They say there's no such thing as bad publicity, but don't believe it. By coincidence I had just finished reading Wilkie Collins' great Victorian thriller, The Woman in White, when I flicked open Saturday's Telegraph to learn that 'Care in community is scrapped: Dobson pledges more secure units for mentally ill patients who pose danger'.
As Collins fans (and those who saw the TV version) know, the question of whether or not the fragile and eponymous Anne Catherick is kept in a secure unit, then known as an asylum, or remains at large in the community, is a crucial part of the novel's plot.
An important part of Fleet Street's current plot is the battle for Saturday sales between the Telegraph and Rupert Murdoch's cut-price Times, so I did not assume Frank Dobson was necessarily revealing new policy, even though his friend, Tony, likes his ministers to be nice to the Tory papers.
The Daily Mail seized the yarn between editions and re-made its front page. Blow me, if on Monday it didn't happen again. Much to his surprise, Dobbo led the Telegraph a second time. His personal views on the desirability of easier early abortions were elevated into an official campaign to promote a backbench bill. It is a passionate issue to some Telegraph readers, including the editor.
In truth, Dobbo wasn't saying much we don't already know on either score. As he explained on the Today programme, the Cabinet has no collective view on abortion; it's a matter of conscience, and his conscience is not Anne Widdecombe's. There's no campaign, no plot.
As for mental health and what Dobbo - MP for several of London's railway stations - gently called 'people who are extremely vulnerable and, in some cases, a threat', there's not much change there, either.
Junior health minister Paul Boateng is still busy reviewing closures and consolidations of the old 'water tower' mental hospitals, the kind of asylum Anne Catherick would have been in if Sir Percival Glyde hadn't gone private.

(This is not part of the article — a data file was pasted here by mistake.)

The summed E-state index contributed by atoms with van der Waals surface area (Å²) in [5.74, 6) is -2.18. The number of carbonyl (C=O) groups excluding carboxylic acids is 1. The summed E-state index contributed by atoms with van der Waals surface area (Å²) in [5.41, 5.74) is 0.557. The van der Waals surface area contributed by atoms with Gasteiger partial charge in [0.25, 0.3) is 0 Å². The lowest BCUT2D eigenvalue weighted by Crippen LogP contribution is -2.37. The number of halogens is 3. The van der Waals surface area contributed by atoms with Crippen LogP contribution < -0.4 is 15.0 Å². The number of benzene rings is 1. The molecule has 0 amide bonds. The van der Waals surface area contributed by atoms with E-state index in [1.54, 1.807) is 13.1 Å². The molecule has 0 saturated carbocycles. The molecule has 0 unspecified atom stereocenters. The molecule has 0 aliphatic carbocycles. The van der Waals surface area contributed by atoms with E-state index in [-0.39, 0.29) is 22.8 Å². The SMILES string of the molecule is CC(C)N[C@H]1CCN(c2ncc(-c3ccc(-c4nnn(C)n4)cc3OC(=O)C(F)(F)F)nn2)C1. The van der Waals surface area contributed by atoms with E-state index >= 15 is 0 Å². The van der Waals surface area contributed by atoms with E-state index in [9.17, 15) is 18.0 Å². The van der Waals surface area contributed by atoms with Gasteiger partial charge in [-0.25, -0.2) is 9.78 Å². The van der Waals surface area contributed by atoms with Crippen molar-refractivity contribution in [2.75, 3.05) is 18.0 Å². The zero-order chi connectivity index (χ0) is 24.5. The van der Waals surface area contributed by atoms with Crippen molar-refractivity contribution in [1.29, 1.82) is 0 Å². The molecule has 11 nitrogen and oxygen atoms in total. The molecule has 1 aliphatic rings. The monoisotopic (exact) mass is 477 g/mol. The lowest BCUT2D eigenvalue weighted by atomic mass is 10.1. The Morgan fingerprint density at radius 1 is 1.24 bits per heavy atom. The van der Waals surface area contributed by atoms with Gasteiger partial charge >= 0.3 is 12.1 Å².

Yes, I am assured, the 'Jonathan Zito problem' - killings by mentally ill people who should be under supervision - will shortly become part of a formal review of the Mental Health Act.
It looks likely to lead to the creation of more halfway houses where 24-hour outreach supervision, assessment, even treatment, can be strengthened. It's often a matter of making sure folk, no more than 4,000-5,000 nationwide, take their tablets, isn't it? But that has nothing to do with the forthcoming Mental Incapacity Bill, which is designed to implement Law Commission proposals on living wills, consent and sectioning - if Lord 'Cardinal' Irvine can find a gap in November's Queen's Speech.
I'm not sure that Downing Street or Dobbo will be delighted to have got so much publicity, though it is certainly better than the Robin Cook and Gordon Brown sagas. That said, it should be noted for non-Telegraph readers that the accompanying profile did him proud as a deeply romantic closet highbrow with passions for good food, music and the English language.
What neither Dobbo nor the Telegraph seems to have realised is that the portrait of Cromwell he has kept on his office wall was left there by Stephen Dorrell. The Great Oliver is a hero to both of them.
Make what you will of that. One last point: Sunday's Observer, which is also fighting off Murdochry, caused a flutter in Whitehall dovecotes by reporting that Tessa Jowell's imminent green paper, Son of Health of the Nation, is watering down Mrs Bottomley's targets. Not so, comes an outraged cry.
Tory targets went from 1990 to 2000; Labour's will run to 2010 and concentrate on social groups and geographical areas where progress is hardest - that is, the poor. Middle-class types quickly cotton on to healthier habits, diet and exercise. Tory targets are duly met.
But there is 'a law of diminishing returns', Tessa tells her colleagues. The hard core is what they must tackle now. Very Dobsonian.